South Sudan clashes: Salva Kiir and Riek Machar order ceasefire

South Sudan's President Salva Kiir and first Vice-President Riek Machar have ordered a ceasefire after days of intense fighting in the capital, Juba.
Since Thursday, more than 200 people are said to have died in clashes between the rival leaders' forces.
The violence began with a shootout, and has since involved the use of heavy artillery, tanks and helicopters.
The UN Security Council had urged both sides to stop fighting, amid fears for the safety of millions of civilians.

It is not clear if the violence has subsided. Heavy gunfire continued to be heard in the capital after President Kiir's ceasefire order came into effect at 1800 local time (1500 GMT) on Monday.
"President Salva Kiir is determined to carry on his partnership with Riek Machar," presidential spokesman Ateny Wek Ateny told Reuters.
Mr Machar then told a radio station his forces would observe a reciprocal ceasefire from 2000 local time.
"I'm informing all the troops that have been defending themselves to respect this ceasefire and to remain where they are now," he told Eye Radio Juba.
Earlier in the day, residents of Juba told the BBC they were staying indoors amid reports of looting and the sound of gunfire from the streets.
There were also reports of tanks on the streets of Juba and of clashes close to the airport. The US embassy warned of "serious fighting" taking place.
The BBC's South Sudan analyst, James Copnall, says the latest clashes have traumatised Juba and shredded a peace deal between Mr Kiir and Mr Machar, agreed last August.
He said there were also doubts over how far both men were in command of their forces. Both leaders had called for calm last Friday, but the fighting carried on.
On Monday afternoon, an army spokesman told the BBC that soldiers loyal to Mr Kiir had been ordered back to barracks.
Any who resisted the order, by loitering or looting, would be arrested, he said.
Chinese media say two Chinese UN peacekeepers have died in the latest clashes in Juba. Several other peacekeepers have been injured, as well as a number of civilians who have been caught in crossfire.
A UN spokeswoman in Juba, Shantal Persaud, said the fighting had prompted hundreds of internally displaced people to seek refuge in UN premises.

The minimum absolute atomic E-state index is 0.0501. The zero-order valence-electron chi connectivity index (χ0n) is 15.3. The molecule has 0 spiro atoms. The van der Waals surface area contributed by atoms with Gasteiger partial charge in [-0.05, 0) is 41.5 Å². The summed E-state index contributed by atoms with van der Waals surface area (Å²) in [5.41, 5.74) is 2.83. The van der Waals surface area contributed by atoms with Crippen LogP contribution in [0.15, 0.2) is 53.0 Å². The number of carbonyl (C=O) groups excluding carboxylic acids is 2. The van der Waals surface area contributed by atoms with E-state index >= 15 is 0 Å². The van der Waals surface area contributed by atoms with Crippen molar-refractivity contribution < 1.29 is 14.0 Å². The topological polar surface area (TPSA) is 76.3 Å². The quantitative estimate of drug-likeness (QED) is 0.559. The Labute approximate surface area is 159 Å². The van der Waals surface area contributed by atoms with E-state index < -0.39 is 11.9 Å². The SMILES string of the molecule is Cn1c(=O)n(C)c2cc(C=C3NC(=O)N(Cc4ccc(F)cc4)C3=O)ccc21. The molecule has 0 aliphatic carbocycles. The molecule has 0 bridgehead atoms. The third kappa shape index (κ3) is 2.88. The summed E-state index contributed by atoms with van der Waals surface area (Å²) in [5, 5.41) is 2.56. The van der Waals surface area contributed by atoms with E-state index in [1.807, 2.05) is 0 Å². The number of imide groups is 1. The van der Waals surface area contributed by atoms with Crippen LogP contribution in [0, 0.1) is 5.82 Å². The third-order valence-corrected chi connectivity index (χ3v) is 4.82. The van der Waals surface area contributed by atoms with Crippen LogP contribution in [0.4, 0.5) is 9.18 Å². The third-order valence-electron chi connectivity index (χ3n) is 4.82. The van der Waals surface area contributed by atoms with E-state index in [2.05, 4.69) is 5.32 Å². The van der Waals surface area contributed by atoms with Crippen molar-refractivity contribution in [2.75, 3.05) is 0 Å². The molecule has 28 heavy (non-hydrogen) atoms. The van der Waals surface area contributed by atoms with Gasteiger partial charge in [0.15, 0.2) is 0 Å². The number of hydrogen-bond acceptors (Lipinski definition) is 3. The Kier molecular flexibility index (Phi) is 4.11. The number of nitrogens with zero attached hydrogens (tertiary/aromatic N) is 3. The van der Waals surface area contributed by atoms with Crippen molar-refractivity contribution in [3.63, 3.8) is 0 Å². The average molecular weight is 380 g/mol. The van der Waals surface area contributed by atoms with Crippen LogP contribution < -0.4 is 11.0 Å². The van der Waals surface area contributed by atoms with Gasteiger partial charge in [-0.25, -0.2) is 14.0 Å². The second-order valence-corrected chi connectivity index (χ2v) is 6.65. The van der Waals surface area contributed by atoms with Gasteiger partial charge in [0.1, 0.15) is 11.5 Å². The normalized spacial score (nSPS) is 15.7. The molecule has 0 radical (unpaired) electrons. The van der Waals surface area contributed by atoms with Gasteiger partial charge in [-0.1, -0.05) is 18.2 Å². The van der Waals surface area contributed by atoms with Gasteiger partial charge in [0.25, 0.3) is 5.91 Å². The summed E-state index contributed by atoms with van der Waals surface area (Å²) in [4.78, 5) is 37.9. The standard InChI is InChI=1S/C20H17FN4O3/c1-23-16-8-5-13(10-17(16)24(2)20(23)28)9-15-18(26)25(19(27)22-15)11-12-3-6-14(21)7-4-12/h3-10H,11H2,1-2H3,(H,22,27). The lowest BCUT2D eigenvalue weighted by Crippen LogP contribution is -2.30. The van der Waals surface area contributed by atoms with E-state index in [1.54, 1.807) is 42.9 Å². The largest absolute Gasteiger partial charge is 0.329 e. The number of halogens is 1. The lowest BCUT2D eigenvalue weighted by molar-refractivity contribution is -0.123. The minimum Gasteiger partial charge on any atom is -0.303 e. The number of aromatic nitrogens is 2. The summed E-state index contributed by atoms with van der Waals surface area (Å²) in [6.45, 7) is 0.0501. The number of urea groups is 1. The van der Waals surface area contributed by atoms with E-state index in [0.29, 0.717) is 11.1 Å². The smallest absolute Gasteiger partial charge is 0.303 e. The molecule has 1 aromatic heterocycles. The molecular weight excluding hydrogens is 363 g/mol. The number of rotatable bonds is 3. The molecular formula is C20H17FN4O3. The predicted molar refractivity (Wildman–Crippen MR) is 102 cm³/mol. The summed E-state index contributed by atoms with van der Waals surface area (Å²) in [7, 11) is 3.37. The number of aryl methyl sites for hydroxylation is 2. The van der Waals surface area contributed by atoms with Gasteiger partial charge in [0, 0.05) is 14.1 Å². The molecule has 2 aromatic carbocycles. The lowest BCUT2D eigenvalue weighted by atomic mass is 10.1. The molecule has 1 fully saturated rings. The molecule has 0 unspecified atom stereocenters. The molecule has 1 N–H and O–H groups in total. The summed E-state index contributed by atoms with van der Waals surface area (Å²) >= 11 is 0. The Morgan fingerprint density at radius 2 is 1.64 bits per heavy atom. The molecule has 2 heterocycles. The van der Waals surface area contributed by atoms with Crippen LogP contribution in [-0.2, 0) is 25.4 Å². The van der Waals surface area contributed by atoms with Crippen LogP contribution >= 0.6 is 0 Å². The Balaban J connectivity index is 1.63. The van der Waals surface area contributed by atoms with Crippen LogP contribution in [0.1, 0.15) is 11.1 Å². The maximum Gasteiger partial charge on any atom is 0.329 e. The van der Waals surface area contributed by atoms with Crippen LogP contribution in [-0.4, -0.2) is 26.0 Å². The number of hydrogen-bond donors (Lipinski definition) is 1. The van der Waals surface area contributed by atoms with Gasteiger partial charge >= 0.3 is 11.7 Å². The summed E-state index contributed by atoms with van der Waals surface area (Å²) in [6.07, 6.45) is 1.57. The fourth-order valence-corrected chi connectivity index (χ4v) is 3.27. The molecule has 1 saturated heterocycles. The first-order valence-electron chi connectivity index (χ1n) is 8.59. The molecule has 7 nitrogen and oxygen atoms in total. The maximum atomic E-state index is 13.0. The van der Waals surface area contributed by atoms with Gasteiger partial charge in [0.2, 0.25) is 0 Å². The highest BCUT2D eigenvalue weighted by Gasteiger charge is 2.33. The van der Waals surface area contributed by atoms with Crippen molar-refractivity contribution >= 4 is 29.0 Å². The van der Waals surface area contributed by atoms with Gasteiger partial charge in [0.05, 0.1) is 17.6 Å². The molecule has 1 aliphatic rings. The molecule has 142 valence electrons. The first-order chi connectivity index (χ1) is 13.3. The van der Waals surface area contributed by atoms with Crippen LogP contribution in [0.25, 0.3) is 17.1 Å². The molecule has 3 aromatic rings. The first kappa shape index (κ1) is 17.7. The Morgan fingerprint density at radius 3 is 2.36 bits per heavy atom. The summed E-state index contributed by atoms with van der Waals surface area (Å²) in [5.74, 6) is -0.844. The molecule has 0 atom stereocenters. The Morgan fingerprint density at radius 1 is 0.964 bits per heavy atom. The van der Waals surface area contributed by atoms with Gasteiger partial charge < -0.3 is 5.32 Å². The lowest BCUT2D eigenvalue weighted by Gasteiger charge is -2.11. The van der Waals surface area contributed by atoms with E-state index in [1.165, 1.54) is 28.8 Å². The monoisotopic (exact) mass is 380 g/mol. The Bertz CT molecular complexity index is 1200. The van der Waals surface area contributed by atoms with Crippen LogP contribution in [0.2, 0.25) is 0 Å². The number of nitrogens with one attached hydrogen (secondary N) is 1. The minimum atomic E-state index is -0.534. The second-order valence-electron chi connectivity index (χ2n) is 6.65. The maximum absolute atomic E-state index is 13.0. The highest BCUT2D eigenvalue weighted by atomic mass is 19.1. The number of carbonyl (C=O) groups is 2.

She said both South Sudanese leaders were responsible for implementing last year's peace agreement, which included a permanent ceasefire and the deployment of forces away from Juba.
Why has fighting resumed?
It seems a disagreement at a checkpoint between rival soldiers led to a shootout on Thursday night in which five soldiers died. This quickly escalated into serious fighting from Friday onwards. Tensions have been high since April, when Mr Machar returned to Juba under a peace deal following a two-year civil war. He took a 1,300-strong protection force with him and they were supposed to start joint patrols with forces loyal to President Kiir. But a lack of trust between the two sides means the patrols have not begun.
Will it become a new civil war?
There are concerns that what we are seeing is a repeat of what happened in December 2013. The two-year civil war started after clashes between rival soldiers in Juba and degenerated into nationwide conflict in which tens of thousands died. The war was fought broadly between South Sudan's biggest ethnic groups - the Dinka, led by Mr Kiir, and the Nuer, under Mr Machar.
What can the international community do?
The international community played a major role in the creation of South Sudan and has tried to exercise some influence since independence in 2011. The UN and US have called for an immediate end to fighting, a call echoed by the East African regional group which brokered the recent peace deal

No comments

Powered by Blogger.